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About seven years ago my wife and I (who are childless) left our old church and set out to find the best church we could in the area. We ended up in a church that practices paedo (child) communion. They do not practice this because they believe that the children are saved, but because they believe that the children are members of God's Covenant People because they have been baptized, as most presbyterians do. They often point to the passover feast as the similar Old Testament 'sacrament' where the children ate with the whole family. What other evidence both biblical and historical exists for this practice.

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Interesting that they point to Passover; I was under the impression that a Hebrew boy had to be 13 before attending? –  Thomas Shields May 3 '12 at 15:00
    
That is apparently a modern invention. The question is, "What would they have eaten that night before they left Egypt?" –  Nathan Bunney May 3 '12 at 15:01
    
Interesting list here of who practices this: paedocommunion.com/whoswho.php –  Nathan Bunney May 3 '12 at 15:09
    
Started to write an answer that got into rambling, so I'll give the short bit here. In 1 Cor 11:24, Jesus says "do this in remembrance of me". If one believes that to apply to any of his followers aside from simply those who were present that day, one must also generally presume it applies to all - children included. –  Iszi May 3 '12 at 17:30
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@NathanBunney We're talking about religion. I'd be surprised, and possibly worried, if others didn't disagree. –  Iszi May 3 '12 at 18:28

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Here's what my denomination, the United Methodist Church, says about child communion:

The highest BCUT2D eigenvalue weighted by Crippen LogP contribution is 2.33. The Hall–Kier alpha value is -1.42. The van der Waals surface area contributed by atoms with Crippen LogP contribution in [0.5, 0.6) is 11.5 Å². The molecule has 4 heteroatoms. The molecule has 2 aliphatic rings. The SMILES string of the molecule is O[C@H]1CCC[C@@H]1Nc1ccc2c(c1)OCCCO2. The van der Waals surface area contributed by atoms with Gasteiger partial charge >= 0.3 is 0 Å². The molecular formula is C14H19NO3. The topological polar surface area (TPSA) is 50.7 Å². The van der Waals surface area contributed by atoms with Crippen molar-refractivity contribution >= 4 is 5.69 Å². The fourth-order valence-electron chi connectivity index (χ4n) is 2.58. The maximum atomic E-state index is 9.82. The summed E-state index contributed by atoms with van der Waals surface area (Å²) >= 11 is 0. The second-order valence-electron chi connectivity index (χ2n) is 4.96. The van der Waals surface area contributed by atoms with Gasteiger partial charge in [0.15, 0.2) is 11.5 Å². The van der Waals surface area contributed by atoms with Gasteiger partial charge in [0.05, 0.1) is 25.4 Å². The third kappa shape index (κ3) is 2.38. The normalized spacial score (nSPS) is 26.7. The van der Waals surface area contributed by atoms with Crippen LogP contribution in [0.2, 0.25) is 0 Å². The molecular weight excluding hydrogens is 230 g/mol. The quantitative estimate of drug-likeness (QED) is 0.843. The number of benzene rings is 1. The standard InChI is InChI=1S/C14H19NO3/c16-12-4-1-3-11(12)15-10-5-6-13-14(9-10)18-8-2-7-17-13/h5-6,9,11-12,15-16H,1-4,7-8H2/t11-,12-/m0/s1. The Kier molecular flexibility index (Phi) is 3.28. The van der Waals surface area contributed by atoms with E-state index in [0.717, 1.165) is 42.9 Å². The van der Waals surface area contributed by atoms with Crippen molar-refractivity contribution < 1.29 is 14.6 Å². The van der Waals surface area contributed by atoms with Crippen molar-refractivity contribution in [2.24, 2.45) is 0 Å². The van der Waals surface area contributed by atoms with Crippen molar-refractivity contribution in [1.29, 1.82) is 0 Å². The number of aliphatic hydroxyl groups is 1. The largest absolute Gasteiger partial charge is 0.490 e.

May young children receive Communion?

Certainly. As The United Methodist Book of Worship puts it, “All who intend to lead a Christian life, together with their children, are invited to receive the bread and cup.” We remember that when some of Jesus’ disciples tried to keep children away from him he said: “Let the little children come to me; do not stop them; for it is to such as these that the kingdom of God belongs” (Mark 10:14 NRSV).

But do young children know what they are doing when they receive Communion?

Do they understand the full meaning of this holy sacrament? No, and neither do any of us. It is a wonderful mystery, and children can sense wonder and mystery. Children cannot understand the full significance of family meals, but we feed them at our family tables and at Christ’s family table. Young children experience being loved by being fed. They sense the difference between being included and excluded at a family meal. They have the faith of a child, appropriate to their stage of development, which Jesus recognized and honored. Indeed, he said to adults: “Whoever does not receive the kingdom of God as a little child will never enter it” (Mark 10:15 NRSV).

I understand that other denominations have children wait until they have a better understanding of communion. I'm sure they have good, scriptural reasons for their belief.

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